The new Chip credit cards are being introduced to provide better security to consumers, merchants and credit card vendors.

Sample Card:

MasterCard Chip Card
(source: mastercard.com)

Card Reader & PIN Entry:

Chip Card Reader

Are they really better from a security point of view? What are the advantages and disadvantages?

  • Hey Z! Congratulations on your Fanatic gold badge :-) :-) Commented Feb 26, 2010 at 1:34
  • Has it been that long? :-)
    – Zephyr
    Commented Feb 26, 2010 at 4:15

4 Answers 4


Cambridge researchers called this system fundamentally broken. Here's the news story on ZDNet.

It relies on the card to authenticate that the PIN inserted was correct, and the card merely sends a "PIN okay" note to the payment processing system. This "everything OK" signal can be faked. If the PIN challenge was communicated over a secure channel over the network to a central authentication mechanism somehow, it would have been more secure than the card alone. (There's a couple of schemes you can use to do that without transmitting the PIN itself, too, for extra security.) But they didn't do any of these.

So, it makes stolen cards a little harder to use, and makes forgery a little trickier, but doesn't really do much else. It's like one of those locks on your door that can be jiggled open with a credit card: a casual deterrent. Which is worth something; however, if it fails,

Anderson noted that in disputed transactions, if the transaction has been verified by PIN, the liability for the loss rests on the consumer rather than on the bank or merchant.

Fun, huh?

  • 6
    so it is only a 'security' feature for the card issuer who can now disclaim liability. Nice.
    – harmanjd
    Commented Mar 2, 2010 at 23:52
  • @harmanjd: Yup, plus it's solving a problem that doesn't really exist. I don't know anyone who has had a credit card compromised by a retail clerk or waiter. Why? It's pretty trivial for police to prosecute. I do know about a half dozen people who were victimized by fraudulent activity when a shoe store's systems were hacked -- 6 months after a purchase. Why would a thief go to the effort to clone the mag-strip on a credit card when there are so many other, easier ways to get money? Commented Feb 8, 2011 at 14:56
  • The ability to use PIN for credit card transactions exists for both EMV and mag stripe (at least, in Australia) - it's scheme (MC/VISA) policy, rather than any technical reason, for transferring liability to the card holder for PIN based transactions.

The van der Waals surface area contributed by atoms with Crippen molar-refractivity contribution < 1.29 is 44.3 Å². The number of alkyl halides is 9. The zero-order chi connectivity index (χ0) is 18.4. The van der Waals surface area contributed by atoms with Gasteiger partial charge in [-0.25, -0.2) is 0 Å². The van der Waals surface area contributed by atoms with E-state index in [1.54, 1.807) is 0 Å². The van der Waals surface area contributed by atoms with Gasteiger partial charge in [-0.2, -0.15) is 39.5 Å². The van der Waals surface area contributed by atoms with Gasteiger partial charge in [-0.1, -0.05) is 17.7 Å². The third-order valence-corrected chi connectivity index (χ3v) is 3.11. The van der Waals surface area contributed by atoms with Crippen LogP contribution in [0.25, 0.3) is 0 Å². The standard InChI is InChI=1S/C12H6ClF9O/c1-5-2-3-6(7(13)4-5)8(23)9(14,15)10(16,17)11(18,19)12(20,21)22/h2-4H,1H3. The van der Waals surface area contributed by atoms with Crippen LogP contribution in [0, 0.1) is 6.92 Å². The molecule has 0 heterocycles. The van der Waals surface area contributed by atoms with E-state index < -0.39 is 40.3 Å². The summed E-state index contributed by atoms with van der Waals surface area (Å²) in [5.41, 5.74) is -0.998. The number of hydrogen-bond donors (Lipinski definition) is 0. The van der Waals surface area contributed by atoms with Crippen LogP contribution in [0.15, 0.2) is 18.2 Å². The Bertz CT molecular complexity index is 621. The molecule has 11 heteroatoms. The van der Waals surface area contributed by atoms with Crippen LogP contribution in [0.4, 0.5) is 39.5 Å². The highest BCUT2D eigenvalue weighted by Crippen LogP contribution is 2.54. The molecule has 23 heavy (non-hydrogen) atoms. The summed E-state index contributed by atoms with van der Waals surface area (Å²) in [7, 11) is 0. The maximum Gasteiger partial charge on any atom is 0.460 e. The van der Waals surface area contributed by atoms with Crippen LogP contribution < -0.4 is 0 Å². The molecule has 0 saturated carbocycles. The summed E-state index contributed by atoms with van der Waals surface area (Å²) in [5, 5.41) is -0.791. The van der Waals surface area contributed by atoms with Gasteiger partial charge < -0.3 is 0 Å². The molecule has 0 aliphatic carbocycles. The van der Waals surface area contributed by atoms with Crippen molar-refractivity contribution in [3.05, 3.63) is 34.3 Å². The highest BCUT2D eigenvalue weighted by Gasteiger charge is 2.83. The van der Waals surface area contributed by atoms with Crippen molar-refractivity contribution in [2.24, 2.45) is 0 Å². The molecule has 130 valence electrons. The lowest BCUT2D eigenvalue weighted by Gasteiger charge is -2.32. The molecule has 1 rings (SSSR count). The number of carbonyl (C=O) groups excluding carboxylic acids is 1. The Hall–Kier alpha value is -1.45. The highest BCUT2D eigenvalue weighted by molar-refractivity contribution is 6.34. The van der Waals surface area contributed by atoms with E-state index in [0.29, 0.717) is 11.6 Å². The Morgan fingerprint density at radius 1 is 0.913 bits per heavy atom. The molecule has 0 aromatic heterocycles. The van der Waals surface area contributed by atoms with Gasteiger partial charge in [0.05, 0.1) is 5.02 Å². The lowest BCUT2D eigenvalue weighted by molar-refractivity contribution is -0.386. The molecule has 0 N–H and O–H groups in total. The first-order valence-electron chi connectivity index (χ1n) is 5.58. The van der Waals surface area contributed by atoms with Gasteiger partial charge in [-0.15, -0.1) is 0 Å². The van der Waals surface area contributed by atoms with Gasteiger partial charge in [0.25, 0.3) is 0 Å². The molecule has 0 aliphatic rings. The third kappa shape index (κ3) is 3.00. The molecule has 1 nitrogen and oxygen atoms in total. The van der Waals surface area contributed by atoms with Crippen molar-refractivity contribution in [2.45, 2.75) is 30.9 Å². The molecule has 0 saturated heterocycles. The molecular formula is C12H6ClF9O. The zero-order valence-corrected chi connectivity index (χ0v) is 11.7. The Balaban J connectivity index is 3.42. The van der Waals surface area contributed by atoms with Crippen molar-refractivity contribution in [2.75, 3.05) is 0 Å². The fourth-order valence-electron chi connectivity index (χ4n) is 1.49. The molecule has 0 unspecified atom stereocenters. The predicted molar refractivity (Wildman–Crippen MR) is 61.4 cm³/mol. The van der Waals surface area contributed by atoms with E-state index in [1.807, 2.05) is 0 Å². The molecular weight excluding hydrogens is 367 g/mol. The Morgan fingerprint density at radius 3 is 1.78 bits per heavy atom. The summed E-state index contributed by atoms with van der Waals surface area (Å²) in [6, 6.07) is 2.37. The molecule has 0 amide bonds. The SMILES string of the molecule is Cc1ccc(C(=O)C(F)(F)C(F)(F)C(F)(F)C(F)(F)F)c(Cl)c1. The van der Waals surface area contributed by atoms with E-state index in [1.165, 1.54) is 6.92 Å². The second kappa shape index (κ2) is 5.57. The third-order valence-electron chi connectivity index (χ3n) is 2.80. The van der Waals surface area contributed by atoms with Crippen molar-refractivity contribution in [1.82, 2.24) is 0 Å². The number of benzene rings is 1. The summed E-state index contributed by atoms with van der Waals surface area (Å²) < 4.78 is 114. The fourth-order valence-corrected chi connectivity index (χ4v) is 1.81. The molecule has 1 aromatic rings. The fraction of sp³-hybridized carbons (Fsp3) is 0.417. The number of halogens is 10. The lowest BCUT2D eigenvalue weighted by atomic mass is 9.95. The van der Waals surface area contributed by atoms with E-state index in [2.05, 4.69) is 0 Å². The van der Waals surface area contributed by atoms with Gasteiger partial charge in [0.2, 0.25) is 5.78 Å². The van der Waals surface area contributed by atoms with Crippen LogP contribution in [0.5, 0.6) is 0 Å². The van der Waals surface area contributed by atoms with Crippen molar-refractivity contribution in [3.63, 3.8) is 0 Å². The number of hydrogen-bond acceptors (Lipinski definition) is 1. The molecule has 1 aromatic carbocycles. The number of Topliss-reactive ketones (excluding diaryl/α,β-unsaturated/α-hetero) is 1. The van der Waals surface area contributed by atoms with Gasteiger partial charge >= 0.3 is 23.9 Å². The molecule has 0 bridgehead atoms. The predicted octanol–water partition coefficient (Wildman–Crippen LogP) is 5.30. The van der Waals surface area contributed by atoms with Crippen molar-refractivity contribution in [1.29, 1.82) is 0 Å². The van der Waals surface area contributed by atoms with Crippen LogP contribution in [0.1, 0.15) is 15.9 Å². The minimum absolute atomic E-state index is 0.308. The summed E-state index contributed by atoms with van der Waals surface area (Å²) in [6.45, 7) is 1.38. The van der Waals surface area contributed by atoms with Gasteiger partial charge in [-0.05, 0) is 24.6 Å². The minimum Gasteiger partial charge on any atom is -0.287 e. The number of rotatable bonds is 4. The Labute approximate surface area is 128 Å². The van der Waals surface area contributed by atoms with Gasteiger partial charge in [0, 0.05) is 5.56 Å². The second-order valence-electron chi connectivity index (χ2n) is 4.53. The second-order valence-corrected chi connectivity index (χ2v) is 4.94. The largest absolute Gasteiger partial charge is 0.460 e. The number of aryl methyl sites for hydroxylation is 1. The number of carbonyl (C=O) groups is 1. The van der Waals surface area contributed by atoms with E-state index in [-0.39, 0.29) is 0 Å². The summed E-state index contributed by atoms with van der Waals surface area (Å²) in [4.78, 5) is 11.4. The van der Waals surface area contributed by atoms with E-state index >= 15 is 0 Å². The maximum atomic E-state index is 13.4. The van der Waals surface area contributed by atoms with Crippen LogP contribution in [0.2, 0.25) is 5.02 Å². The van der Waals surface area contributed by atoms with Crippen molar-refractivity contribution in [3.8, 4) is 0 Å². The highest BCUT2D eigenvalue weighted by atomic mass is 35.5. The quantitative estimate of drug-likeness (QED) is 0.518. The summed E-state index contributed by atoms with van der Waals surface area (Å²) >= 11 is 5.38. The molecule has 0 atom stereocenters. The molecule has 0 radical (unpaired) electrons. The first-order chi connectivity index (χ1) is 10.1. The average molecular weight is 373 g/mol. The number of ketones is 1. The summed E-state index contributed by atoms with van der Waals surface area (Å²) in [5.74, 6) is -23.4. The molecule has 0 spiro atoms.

– dkam
    Commented Feb 8, 2011 at 23:04
  • 3
    @duffbeer703 - actually fraud where the retailer compromises the card is very very common, especially in countries without chip and pin such as the US. Cloning magstrips is easy, cheap and convenient!
    – Rory Alsop
    Commented Feb 23, 2011 at 10:44
  • 1
    @fennec - can you figure out where the link is, the one you share doesn't work anymore/is outdated.
    – shirish
    Commented Dec 20, 2016 at 22:52

There's little doubt that EMV has better security than simple mag stripe cards. EMV cards currently can't be skimmed or duplicated, unlike mag stripe cards. That gets rid of a bunch of fraud channels.

The EMV standard is large and there are many ways to implement it. There are currently(?) 3 types of chips - SDA, DDA and CDA, with each chip improving security. With such a large standard, and so many ways to implement it, there are bound to be insecure combinations. It's far from perfect.

Allowing the Chip to authenticate the PIN (Offline PIN) is not mandatory. In Australia for example, I believe it's uncommon as EFT terminals are always online - in Europe I understand it's more common to have terminals which are offline. So I believe the attack linked from ZDNet wouldn't work in Australia. Which isn't to say there aren't others - see here for another great attack: http://www.schneier.com/blog/archives/2010/02/man-in-the-midd_1.html

EMV will be the future in most countries, with the US being the exception (It's the only exception I know of, but I'm no expert) where EMV has yet to take hold, partly, I hear, due to the cost of rolling out such a large number of new terminals. In Australia at least, MasterCard and VISA tune the liabilities to favour companies which adopt the new standards. This has the effect of encouraging take up of EMV and other schemes like 3D-Secure.


As a consumer, I don't really care at all about the security of payment cards. I don't carry debit cards, and fraud on my credit cards is the bank's problem. The cost of a card compromise to me is a 5-minute phone call.

Personally, I'm wary of PIN-transactions because banks have a tendency to consider 12 bits of entropy (ie. 4 numbers) as a foolproof security measure that shifts liability for fraud to me.

If this technology actually reduces fraud to a level that improves the bottom line of the issuing banks, you'll know when they start replacing the current magnetic stripe cards en masse. Judging by the fact that American Express abandoned chip and pin efforts (the original hook for the "Blue" card), new credit card paradigms like RevolutionCard haven't had a ton of uptake, and RFID payment doesn't seem to be a big deal to consumers, my guess is that it doesn't have a big impact.

  • The world is changing en masse. The US is the exception to the rule. It'll be interesting to see what the US does.
    – dkam
    Commented Feb 8, 2011 at 23:19

They are better for the bank, as the terms put more liability on the user. They can be a little more secure in some circumstances, but while some countries still avoid using chip and pin a simple attack which is incredibly common is fir attackers to get the magstrip and pin code and send them to one of those countries where a cloned card can be used, or for simple 'card not present' transactions - like Internet shopping.

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